The World Looks To Be Binary

The world seems binary for a reason and people make a mistake when they think that’s the only way to go. Yes/no, right/wrong thinking limits you.

Many years ago I had a chiropractor who, on behalf of the WSIB (Workers Compensation,) had gone into testing people for malingering. The essence was  people who have muscularity injuries seem not to know that muscles come in pairs. Bicep/tricep for example. His equipment used the pair idea to find relative strengths and to identify real injuries and the not so real too.

There are many binary situations we could think about

There is an advantage to binary thoughts. They’re simple. By examining both sides, people get a sense of depth in their thinking.

Some examples:

  • Heaven and Hell
  • Good and Bad
  • Up and Down
  • Assets and Liabilities
  • One and Zero

Our philosophy

Our academic logic system is derived from the thinking of the ancient Greek philosophers. Aristotle, in particular, dealt with true and false, and the necessary implication of what is known as “The excluded middle.” A thing must be true or false. Not neither and not both. That is useful for purposes of logic games and perhaps for teaching, but no one actually uses it when thinking. Even computers can think more subtlety than that.

The world establishes both sides, but actionable truth lies in combining them.

An advance

In the 1960s, Berkley computer scientist, Lotfi Zadeh proposed an alternative – Fuzzy Logic. Fuzzy logic operates on the idea of weighted truth. While seeming to contradict the idea of true and false, it is useful in our world.

Consider the idea of a log beside a fire. Is it a chair? Clearly not. Is it not a chair? Not so clear.

It has a certain “chairness” Fuzzy logic lets you think about ideas like chairness, tipping, slowing, and many others. When we think about how we think, sharp boundaries like those surrounding truth and false are seen to be not valuable.

Computers have been using the technique for decades, and people for millennia.

Take something like handwriting or voice recognition. If we are restricted to deciding a given symbol is either R or Not R, a computer without fuzzy logic, will always say Not if looking at my handwriting. How does it adjust for speakers from Texas and from Boston? By assigning probability assessments to what it finds and fitting the weight of those to other weightings it has available from context. Then the decision and the output. Usually right but not 100%

The technique is found in many products we use every day. Autonomous vehicles will use the theory. Fighter jets can land on their own. Washing machines can decide the “dirtiness” of the clothes and adjust the process to account for what it finds. Do you have antilock brakes, an automatic transmission, engines that optimize fuel usage, a dishwasher, or a microwave oven? You have fuzzy logic working for you.

The technique was first dismissed in the West.

It was first used in Korea and Japan. How did they see the potential early opportunity when others rejected it? It has to do with our understanding of logic. In Asia, the idea of the excluded middle is not so clearly defined. If you ask a Japanese thinker what is the opposite of true, the answer is likely to be not true. False is not the opposite of true, unless you have the law of the excluded middle.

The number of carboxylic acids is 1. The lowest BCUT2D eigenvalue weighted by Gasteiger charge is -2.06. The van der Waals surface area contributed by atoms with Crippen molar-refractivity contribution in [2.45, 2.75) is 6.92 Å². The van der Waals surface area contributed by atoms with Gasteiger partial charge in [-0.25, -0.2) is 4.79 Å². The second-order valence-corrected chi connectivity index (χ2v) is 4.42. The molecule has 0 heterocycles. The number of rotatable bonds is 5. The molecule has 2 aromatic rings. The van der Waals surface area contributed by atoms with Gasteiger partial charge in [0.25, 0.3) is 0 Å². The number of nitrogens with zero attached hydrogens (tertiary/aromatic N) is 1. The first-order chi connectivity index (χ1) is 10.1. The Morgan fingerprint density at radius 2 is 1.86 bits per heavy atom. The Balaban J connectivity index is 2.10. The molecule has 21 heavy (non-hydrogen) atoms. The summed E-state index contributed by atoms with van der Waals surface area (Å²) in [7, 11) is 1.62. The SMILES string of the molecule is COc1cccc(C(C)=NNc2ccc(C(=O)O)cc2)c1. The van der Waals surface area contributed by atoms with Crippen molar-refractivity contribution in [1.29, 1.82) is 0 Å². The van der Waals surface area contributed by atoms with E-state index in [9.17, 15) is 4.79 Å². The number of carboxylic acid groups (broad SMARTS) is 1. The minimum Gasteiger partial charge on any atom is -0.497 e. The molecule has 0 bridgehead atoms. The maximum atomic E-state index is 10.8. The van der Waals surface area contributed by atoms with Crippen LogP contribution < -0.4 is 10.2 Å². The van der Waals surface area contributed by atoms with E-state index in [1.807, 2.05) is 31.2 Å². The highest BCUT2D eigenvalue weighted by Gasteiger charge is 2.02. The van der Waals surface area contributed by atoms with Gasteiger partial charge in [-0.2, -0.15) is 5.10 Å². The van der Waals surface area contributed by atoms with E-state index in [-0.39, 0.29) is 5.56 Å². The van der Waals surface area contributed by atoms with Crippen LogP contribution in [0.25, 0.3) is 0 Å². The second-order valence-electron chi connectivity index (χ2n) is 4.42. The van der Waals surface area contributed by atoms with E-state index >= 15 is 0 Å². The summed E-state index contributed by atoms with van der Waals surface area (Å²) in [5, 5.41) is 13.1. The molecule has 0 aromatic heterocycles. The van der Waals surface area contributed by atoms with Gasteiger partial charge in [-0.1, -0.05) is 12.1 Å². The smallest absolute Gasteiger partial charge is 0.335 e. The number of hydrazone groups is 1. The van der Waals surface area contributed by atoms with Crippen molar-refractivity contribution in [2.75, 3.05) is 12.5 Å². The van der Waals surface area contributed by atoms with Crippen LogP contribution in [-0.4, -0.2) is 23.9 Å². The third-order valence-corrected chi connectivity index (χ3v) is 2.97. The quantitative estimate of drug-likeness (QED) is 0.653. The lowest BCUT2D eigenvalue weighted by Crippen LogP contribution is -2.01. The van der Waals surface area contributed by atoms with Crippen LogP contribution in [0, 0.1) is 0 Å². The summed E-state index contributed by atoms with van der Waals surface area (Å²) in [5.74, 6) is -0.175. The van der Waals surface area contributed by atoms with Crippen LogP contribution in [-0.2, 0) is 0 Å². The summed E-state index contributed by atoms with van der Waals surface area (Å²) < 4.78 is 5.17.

You can see how the idea of weighted truth could fit more easily there.

The bullet train was one of the first applications. By using rate of speed change and other factors, the train can come to a stop within inches of its target with almost zero noticeable deceleration. Fuzzy logic permits very refined control systems. On or off is a blunt instrument by comparison.

People are attracted to success and the method is used extensively in the West now.

How good is it at control?

Many of us will recall balancing a baseball bat on its end in the palm of our hand. Not especially difficult. A little practice and you’re good to go. Did you ever think about how hard it would be to balance two stacked bats? I never did, because I would have dismissed it as ridiculous question in the first 3/10ths of a second.

A fuzzy logic robot can balance three. Fuzzy logic permits immensely fine adjustments.

That refinement will lead to more and more sophisticated possibilities. Look forward to them.

The takeaway

Computer chips can make decisions thousands of times a second. That allows better control.

Better control creates better efficiency. You may have noticed gas mileage is different now from what t was 50 years ago. I have a 4,200 pound car with a 3.6 liter engine that gets better gas mileage than my first car – a 2000 pound MGB with a 1.6 liter engine. Some of that improvement is from fuzzy logic.

Better control permits new technology. Do you think 3-D Printing will improve and become less costly?

Are there things coming like the replicator on Star Trek’s Enterprise? Likely not soon.

Finding better ways to think and identify and use nuance improves our life.

Never accept sharp edged positions no matter which of them you believe is true. Truth lies in the subtlety.


I help people have more retirement income and larger, more liquid estates.

Call in Canada 705-927-4770, or email don@moneyfyi.com

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